Figures and costs

This time of year I spend a lot of time in the office looking at figures and costs for the last cropping year as well as this one, as most farmers do. I see this as a vital part of the farming year, just as important as planting, harvesting and selling the crop!

Benchmarking has enabled me to get a much clearer idea of our cost of production per ha and per tonne and I look at our benchmarking meetings as some of the most important in the year. We have been benchmarking in a group with local farmers for three years or so using AHDB Cereals & Oilseeds’ old Cropbench programme and now the new version, Cropbench+, and now it is being integrated into the Monitor Farm project.

In my opinion, being open and sharing your own costs with likeminded neighbours in a confidential, controlled environment is a great insight into how efficient your business is. The meetings have shown a huge difference in spend on various inputs, and given us all ideas on how and where to make potential savings. It has bolstered my belief in sharing operations with others and helped my drive to expand our machinery and labour joint venture further, and talks with other farmers are going ahead. I am happy that we are saving money on machinery and labour compared with where we were two years ago, but am conscious that we could go a lot further, so I still have work to do.

We are keeping a very close eye on the wheat markets at the moment. As visitors to the next Monitor Farm meeting at the end of the month will find out, we have sold malting barley and beans, but everything else is still in the shed. Historically, we have operated a high risk selling strategy and sold very little forward. This has paid off in some years, such as 2012/13, when our milling wheat was sold for a generous premium just two weeks before the combine rolled out, but not in others. This year everything we have sold so far will barely have broken even so we are still holding out for higher prices on the wheat and barley to compensate. I am very interested to see what the Monitor Farm group does when Jack Watts asks them to ‘virtually’ market our feed wheat that is left in the shed!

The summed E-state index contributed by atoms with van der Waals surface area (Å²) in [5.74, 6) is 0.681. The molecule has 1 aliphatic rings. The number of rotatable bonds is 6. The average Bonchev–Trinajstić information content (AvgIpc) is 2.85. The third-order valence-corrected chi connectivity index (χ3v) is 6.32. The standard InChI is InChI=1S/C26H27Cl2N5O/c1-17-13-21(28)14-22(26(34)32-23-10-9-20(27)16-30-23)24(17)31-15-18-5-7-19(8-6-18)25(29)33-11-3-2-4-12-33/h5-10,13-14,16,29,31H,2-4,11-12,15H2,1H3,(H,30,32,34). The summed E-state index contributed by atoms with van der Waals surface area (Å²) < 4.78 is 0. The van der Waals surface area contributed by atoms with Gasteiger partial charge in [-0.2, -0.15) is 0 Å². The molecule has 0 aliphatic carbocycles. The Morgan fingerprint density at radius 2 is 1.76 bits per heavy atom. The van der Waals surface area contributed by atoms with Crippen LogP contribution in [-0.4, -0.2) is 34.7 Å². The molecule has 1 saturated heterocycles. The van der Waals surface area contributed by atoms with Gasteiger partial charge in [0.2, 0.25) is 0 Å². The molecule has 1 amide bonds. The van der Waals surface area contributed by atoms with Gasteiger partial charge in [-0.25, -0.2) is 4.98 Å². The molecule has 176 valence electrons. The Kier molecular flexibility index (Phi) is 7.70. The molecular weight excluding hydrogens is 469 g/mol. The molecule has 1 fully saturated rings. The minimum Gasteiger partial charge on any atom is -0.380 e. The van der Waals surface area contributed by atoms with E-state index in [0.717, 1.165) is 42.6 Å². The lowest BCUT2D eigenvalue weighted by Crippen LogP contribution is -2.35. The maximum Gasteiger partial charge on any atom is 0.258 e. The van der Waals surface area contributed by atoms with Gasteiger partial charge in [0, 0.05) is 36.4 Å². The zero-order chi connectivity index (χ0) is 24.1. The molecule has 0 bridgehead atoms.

Thoughts start turning to cropping for the 2015/16 season this time of year. OSR looks like it may be a struggle if prices stay where they are or fall. Indeed, the produce from the 2014 harvest will struggle to make any money at all due to a less than average yield and a high spend on black-grass control. Spring beans have always been a vital part of our rotation here, but again an average or below average yield means I struggle to see them making much money, although they do have other benefits. The search for that all important, beneficial, money-making, spring break-crop continues!

A few plans are starting to take shape regarding some experiments for the Monitor Farm programme. To this end I wanted to get a really good idea of starting points for things like organic matter, compaction, soil N, amongst others. I have carried out some soil mineral nitrogen (SMN) and organic matter testing, as well as checking P and K status and I will also carry out some compaction mapping both myself and through a third party. With a lot of talk about cover crops and green manure, we will plant some of our own next summer and I would like an idea of how our current system stands up before we start. This is a topic I have my reservations about as I do not think we get the full story of all the costs involved, but I am trying to be open minded.

In the meantime, winter wheat and barley look good so here’s hoping for another ‘tractor-burying’ harvest in 2015!

Leamington Spa - 'tractor -burying'

RobertFox

RobertFox

Robert Fox is a farm manager based just outside Leamington Spa. The business is highly diversified, with a large enterprise around general storage and document storage, as well as machinery and labour sharing with another arable farm. Robert farms 400ha of owned and rented land, with a rotation of winter wheat, winter barley, winter oilseed rape, spring beans and spring barley. His challenges in the coming years include black-grass control, improving soil quality and introducing controlled traffic farming.

LEAVE A COMMENT